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Burden of Obesity – lessons learnt from Hong Kong Chinese

Authors

  • G. T. C. Ko,

    1. Hong Kong Institute of Diabetes and Obesity,
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  • J. C. N. Chan

    Corresponding author
    1. Department of Medicine and Therapeutics, The Chinese University of Hong Kong, The Prince of Wales Hospital, Hong Kong SAR, China
      Professor JCN Chan, Department of Medicine and Therapeutics, The Chinese University of Hong Kong, The Prince of Wales Hospital Shatin, Hong Kong SAR. E-mail: jchan@cuhk.edu.hk
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Errata

This article is corrected by:

  1. Errata: Erratum Volume 9, Issue 3, 266, Article first published online: 15 April 2008

Professor JCN Chan, Department of Medicine and Therapeutics, The Chinese University of Hong Kong, The Prince of Wales Hospital Shatin, Hong Kong SAR. E-mail: jchan@cuhk.edu.hk

Summary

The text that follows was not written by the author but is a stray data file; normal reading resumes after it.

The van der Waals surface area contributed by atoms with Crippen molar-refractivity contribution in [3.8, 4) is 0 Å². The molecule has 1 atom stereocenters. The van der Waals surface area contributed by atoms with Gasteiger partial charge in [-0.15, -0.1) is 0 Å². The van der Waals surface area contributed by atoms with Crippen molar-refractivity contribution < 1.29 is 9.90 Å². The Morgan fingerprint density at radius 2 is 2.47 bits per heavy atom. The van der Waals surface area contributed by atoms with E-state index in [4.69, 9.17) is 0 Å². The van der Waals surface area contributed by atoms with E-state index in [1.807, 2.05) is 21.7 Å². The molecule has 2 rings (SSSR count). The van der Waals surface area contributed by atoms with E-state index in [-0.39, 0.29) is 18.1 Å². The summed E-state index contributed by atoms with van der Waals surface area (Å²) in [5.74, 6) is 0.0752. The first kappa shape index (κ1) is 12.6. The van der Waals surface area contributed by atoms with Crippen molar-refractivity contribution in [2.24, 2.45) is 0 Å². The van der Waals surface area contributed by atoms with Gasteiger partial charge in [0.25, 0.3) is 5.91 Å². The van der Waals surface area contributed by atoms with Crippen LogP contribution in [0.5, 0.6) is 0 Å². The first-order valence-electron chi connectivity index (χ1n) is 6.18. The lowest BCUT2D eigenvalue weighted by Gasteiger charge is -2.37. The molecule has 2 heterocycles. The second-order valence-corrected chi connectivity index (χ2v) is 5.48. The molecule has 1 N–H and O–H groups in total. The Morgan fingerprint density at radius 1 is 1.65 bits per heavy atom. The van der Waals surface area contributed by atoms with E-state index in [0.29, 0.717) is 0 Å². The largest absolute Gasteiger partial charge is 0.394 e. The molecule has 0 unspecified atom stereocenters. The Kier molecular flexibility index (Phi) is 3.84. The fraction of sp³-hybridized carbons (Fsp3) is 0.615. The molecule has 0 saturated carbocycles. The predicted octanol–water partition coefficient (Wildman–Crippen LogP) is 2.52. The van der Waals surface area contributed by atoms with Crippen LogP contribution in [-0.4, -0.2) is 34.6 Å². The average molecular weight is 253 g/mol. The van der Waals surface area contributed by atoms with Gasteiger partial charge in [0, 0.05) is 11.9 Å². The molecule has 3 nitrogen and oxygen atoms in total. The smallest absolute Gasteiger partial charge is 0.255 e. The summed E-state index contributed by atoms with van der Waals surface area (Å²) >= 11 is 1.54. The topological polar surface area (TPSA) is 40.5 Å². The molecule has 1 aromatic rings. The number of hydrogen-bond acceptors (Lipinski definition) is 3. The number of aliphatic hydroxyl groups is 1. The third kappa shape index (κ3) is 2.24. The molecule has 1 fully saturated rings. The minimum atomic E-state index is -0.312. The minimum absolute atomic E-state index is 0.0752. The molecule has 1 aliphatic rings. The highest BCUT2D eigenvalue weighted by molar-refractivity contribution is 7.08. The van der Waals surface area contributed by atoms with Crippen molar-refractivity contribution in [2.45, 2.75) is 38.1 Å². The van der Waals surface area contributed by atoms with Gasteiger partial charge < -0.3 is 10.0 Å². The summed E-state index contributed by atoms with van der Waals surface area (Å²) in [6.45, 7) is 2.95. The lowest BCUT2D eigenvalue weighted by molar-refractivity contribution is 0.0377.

There is now a pandemic of chronic diseases in Asian countries, driven mainly by obesity, diabetes and cardio-renal complications. In Hong Kong, the reported prevalence of obesity, defined as body mass index (BMI) ≥ 25 kg m−2, varied from one-quarter to one-third of the population. In a population-based survey conducted in 1995, 16.7% of Hong Kong adults had the metabolic syndrome (MES) (National Cholesterol Education Programme criterion). Obesity is now a global concern not only in adults but also among children and adolescents. In 2003, a territory-wide survey in Hong Kong reported the prevalence of central obesity and MES to be 9.0% and 2.4%, respectively, in Chinese adolescents. Overweight, positive family history of diabetes and studying at schools of lower academic grading were independent risk factors for the adolescent MES. Lifestyle modification with proper diet and exercise is essential for health protection. In accord with western data, a weight management programme in Hong Kong Chinese with a 4–6% reduction in body weight or waist circumference was associated with significant reductions in all cardiovascular risk factors. Psychosocial factors related to chronic diseases are also of growing concern. In Hong Kong Chinese, increasing BMI was associated with a lower number of sleeping hours and increasing working hours, suggesting an intimate relationship between physical health and psychosocial stress. Chronic non-communicable diseases are therefore major health threats in Hong Kong, with obesity as one of the major risk factors. A multidimensional and multidisciplinary health promotion and disease management plan is urgently needed to control these epidemics.

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